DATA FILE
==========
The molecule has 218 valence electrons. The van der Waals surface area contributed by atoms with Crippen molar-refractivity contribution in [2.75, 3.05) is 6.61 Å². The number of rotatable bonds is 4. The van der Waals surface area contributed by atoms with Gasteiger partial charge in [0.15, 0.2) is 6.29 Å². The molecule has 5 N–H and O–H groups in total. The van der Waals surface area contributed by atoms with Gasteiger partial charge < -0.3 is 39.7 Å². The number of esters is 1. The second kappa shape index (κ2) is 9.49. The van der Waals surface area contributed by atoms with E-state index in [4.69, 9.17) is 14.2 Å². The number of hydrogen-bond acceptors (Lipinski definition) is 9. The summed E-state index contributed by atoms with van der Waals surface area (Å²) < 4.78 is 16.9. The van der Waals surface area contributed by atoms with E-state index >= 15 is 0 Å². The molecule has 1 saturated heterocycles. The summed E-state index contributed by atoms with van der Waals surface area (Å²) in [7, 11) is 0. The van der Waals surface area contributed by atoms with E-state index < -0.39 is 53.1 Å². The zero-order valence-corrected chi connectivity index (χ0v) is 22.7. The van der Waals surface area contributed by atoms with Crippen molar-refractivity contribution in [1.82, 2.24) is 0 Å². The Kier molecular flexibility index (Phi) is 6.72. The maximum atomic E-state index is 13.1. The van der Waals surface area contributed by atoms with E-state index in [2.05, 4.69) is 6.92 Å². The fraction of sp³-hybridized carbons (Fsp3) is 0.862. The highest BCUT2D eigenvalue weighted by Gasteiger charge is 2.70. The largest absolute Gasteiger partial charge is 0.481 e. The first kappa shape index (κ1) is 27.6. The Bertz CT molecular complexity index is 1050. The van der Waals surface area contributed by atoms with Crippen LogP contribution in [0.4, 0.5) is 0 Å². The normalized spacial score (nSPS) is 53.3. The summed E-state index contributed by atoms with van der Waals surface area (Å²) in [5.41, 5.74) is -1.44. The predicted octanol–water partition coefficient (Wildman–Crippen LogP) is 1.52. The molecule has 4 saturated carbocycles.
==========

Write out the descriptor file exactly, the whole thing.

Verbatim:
The molecule has 218 valence electrons. The van der Waals surface area contributed by atoms with Crippen molar-refractivity contribution in [2.75, 3.05) is 6.61 Å². The number of rotatable bonds is 4. The van der Waals surface area contributed by atoms with Gasteiger partial charge in [0.15, 0.2) is 6.29 Å². The molecule has 5 N–H and O–H groups in total. The van der Waals surface area contributed by atoms with Gasteiger partial charge < -0.3 is 39.7 Å². The number of esters is 1. The second kappa shape index (κ2) is 9.49. The van der Waals surface area contributed by atoms with E-state index in [4.69, 9.17) is 14.2 Å². The number of hydrogen-bond acceptors (Lipinski definition) is 9. The summed E-state index contributed by atoms with van der Waals surface area (Å²) < 4.78 is 16.9. The van der Waals surface area contributed by atoms with E-state index >= 15 is 0 Å². The molecule has 1 saturated heterocycles. The summed E-state index contributed by atoms with van der Waals surface area (Å²) in [7, 11) is 0. The van der Waals surface area contributed by atoms with E-state index < -0.39 is 53.1 Å². The zero-order valence-corrected chi connectivity index (χ0v) is 22.7. The van der Waals surface area contributed by atoms with Crippen molar-refractivity contribution in [1.82, 2.24) is 0 Å². The Kier molecular flexibility index (Phi) is 6.72. The maximum atomic E-state index is 13.1. The van der Waals surface area contributed by atoms with E-state index in [2.05, 4.69) is 6.92 Å². The fraction of sp³-hybridized carbons (Fsp3) is 0.862. The highest BCUT2D eigenvalue weighted by Gasteiger charge is 2.70. The largest absolute Gasteiger partial charge is 0.481 e. The first kappa shape index (κ1) is 27.6. The Bertz CT molecular complexity index is 1050. The van der Waals surface area contributed by atoms with Crippen LogP contribution in [0.4, 0.5) is 0 Å². The normalized spacial score (nSPS) is 53.3. The summed E-state index contributed by atoms with van der Waals surface area (Å²) in [5.41, 5.74) is -1.44. The predicted octanol–water partition coefficient (Wildman–Crippen LogP) is 1.52. The molecule has 4 saturated carbocycles.